4. Memorandum for the President’s Files by the President’s Press Secretary (Ziegler)1
- Department of State Luncheon with Secretary William P. Rogers and State Department Officials, Tuesday, March 6, 1973 at 12:50 p.m.
[Omitted here is discussion of the murders of the diplomats in the Sudan by terrorists.]
Discussion then moved to the defense budget. There was comment that most people don’t understand that the defense budget has already been cut. Discussion went to the period immediately after World War II when our foreign policy did accomplish great objectives in terms of NATO and the Greek-Turkish situation,2 but at that point we went too far down in our defense budget and helped create the conditions that lead to Korea. The ability to get support for adequate foreign policy and foreign assistance, the President said, is going to be quite a challenge. How do we combat opposition to it? It means a united front for maintaining adequate defense and foreign assistance. We must get across [Page 14] the point that to have the US to turn inward would be dangerous. If the US turns inward the China and Soviet initiatives will go down the drain. The day the US ceases to be a formidable defense and diplomatic power, economics will not be enough to hold it together. It is a dangerous situation, the President said. The old isolationists and the new isolationists could be a majority. Our failure to succeed could lead to a period when we could draw away from our responsibility. We must inform the country that having ended the war and with our new initiatives in China and the Soviet Union, this is the time for the US to continue to play a forceful role in the world—militarily, economically and diplomatically. The President recalled when he left Washington in 1960, we had an 8 to 1 defense advantage. Today we are behind in throw weight.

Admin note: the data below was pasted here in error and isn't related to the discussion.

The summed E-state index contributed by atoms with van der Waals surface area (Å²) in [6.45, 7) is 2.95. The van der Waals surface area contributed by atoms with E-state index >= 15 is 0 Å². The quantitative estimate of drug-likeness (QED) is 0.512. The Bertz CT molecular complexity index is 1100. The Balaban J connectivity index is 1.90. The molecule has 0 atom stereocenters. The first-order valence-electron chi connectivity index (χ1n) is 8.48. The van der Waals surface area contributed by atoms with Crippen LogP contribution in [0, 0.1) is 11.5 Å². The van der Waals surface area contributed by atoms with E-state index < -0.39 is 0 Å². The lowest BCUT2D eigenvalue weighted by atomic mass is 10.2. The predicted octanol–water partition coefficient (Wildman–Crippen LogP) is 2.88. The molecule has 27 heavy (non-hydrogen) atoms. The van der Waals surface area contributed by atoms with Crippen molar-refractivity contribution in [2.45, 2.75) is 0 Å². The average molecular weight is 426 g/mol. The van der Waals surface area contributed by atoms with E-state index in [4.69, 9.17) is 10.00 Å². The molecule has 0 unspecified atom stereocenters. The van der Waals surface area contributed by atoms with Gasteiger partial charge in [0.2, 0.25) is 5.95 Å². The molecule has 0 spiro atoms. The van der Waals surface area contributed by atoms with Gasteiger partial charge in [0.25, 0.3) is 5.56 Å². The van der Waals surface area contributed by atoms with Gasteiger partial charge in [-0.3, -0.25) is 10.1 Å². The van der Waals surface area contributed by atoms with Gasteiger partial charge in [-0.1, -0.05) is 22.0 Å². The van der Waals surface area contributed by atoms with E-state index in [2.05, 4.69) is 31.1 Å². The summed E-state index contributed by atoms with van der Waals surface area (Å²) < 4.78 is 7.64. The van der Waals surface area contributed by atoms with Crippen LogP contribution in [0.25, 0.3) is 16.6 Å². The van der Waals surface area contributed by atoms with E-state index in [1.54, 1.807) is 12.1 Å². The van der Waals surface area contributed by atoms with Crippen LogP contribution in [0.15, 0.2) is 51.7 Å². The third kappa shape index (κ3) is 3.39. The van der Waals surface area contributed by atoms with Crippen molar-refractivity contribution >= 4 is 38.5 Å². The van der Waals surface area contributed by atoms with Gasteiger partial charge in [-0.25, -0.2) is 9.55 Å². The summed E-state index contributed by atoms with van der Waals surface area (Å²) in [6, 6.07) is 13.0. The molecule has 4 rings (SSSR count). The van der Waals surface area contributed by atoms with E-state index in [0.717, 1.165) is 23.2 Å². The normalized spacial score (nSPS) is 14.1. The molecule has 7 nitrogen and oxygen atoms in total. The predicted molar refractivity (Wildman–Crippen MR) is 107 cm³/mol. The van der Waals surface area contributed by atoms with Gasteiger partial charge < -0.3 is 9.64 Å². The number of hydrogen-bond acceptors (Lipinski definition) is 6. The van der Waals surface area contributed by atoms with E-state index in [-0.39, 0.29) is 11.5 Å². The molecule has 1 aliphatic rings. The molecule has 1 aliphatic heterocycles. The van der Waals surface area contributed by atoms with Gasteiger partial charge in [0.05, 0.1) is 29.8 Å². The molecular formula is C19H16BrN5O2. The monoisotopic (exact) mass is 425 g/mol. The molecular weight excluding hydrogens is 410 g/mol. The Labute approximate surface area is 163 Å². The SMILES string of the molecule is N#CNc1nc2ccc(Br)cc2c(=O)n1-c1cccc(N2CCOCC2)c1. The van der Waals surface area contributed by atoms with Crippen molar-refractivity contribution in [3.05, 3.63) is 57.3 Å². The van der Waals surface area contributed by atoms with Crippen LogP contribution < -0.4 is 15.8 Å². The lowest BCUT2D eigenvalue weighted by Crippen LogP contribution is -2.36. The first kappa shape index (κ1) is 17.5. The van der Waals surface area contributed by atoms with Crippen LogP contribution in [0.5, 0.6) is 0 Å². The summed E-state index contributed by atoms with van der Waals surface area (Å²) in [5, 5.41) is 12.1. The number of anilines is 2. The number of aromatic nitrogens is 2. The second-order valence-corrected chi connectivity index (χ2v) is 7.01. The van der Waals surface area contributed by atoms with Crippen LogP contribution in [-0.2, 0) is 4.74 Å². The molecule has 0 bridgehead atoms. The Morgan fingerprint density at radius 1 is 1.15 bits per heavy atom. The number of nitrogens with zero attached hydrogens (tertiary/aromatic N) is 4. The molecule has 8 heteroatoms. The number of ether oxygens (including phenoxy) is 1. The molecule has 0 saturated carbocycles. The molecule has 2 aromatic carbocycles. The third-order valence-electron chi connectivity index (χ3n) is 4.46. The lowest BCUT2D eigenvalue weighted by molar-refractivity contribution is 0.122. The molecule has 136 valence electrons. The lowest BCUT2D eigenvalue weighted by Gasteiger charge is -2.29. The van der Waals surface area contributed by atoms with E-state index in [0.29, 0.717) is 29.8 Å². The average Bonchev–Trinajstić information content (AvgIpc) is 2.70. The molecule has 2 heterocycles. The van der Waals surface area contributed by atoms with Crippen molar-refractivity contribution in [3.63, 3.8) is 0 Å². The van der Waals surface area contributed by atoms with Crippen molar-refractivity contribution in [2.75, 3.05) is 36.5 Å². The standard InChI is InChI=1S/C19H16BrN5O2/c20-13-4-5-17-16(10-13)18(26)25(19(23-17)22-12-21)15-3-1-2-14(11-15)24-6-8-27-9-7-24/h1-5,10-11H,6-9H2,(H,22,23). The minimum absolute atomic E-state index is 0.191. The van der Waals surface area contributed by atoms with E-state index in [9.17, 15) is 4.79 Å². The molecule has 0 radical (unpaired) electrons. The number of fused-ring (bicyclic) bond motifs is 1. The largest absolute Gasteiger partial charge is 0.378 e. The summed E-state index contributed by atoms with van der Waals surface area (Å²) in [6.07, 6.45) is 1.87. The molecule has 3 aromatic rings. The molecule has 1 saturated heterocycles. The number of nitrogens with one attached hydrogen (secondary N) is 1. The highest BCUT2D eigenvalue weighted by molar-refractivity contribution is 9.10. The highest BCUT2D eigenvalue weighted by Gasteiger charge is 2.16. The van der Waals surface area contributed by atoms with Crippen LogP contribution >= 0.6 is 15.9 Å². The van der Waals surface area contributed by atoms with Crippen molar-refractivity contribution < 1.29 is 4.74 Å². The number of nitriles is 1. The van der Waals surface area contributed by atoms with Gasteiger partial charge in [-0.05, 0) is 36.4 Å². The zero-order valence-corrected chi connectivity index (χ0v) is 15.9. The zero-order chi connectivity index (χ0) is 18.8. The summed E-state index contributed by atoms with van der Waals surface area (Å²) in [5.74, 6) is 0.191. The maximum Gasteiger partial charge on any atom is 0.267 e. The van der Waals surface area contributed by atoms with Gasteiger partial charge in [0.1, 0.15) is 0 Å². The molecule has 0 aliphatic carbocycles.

With the Vietnam war over, we must inspire the American spirit and accept the role of world leadership. The game is more difficult to play today than before. If the Soviet Union and the PRC continue fighting with one another, that adds to the complexities. Let’s not let the impression get around that now that we have gotten out of Vietnam, let’s get out of the world. The President then expressed his appreciation to all of those present.
Rogers said that he had spent two days on the Hill and he didn’t detect opposition. The President said, “That’s combat pay now,”—referring to a trip to the Hill.
The President said that Scott 3 had told him in the morning that we would lose our Foreign Assistance Bill 65–34, and was talking about how your leaders are supposed to come in and build you up when you’ve had a hard day. And, referring to Scott’s comment, the President said, “I’ve had a helluva hard day!”
“The U.S. must play a world role but a different world role. We can’t call all the shots; we can’t dominate; but, we can’t let the world be shaped in a way that would be counter to our interests.”
If we can get people in this country proud of their world role and the record in Vietnam, then there is much to be accomplished. But if you tell them that it was all in vain, we will never get them to try again. “This country needs a sense of direction; this country needs a sense of pride; this country needs a positive attitude,” the President said.
- Source: National Archives, Nixon Presidential Materials, Staff Member and Office Files, White House Special Files, President’s Office Files, President’s Meeting File, 1969–1974, Box 91, Memoranda for the President—Beginning February 4 . No classification marking. Nixon attended a luncheon at the Department of State where he met with Rogers, Kissinger, Kenneth Rush, William Porter, William Casey, Curtis Tarr, William Macomber, Richard Pedersen, Joseph Donelan, David Newsom, Willis Armstrong, Marshall Green, Walter Stoessel, Marshall Wright, Samuel DePalma, William Hall, Joseph Sisco, John Richardson, U. Alexis Johnson, Armin Meyer, Robert McCloskey, Theodore Eliot, and Ziegler. (President’s Daily Diary; ibid., White House Central Files) Nixon also delivered remarks to Department of State personnel at an afternoon memorial ceremony honoring Ambassador to the Sudan Cleo Noel, Jr., and Deputy Chief of Mission George Curtis Moore. Members of the Black September terrorist group had kidnapped and slain Noel, Moore, and Belgian Chargé d’Affaires Guy Eid on March 2. For text of these remarks, see Public Papers: Nixon, 1973, pp. 169–171.↩
- Reference is to the founding of the North Atlantic Treaty Organization in 1949 and the events leading to the promulgation of the Truman Doctrine in 1947.↩
- Senate Minority Leader Hugh Scott (R–Pennsylvania).↩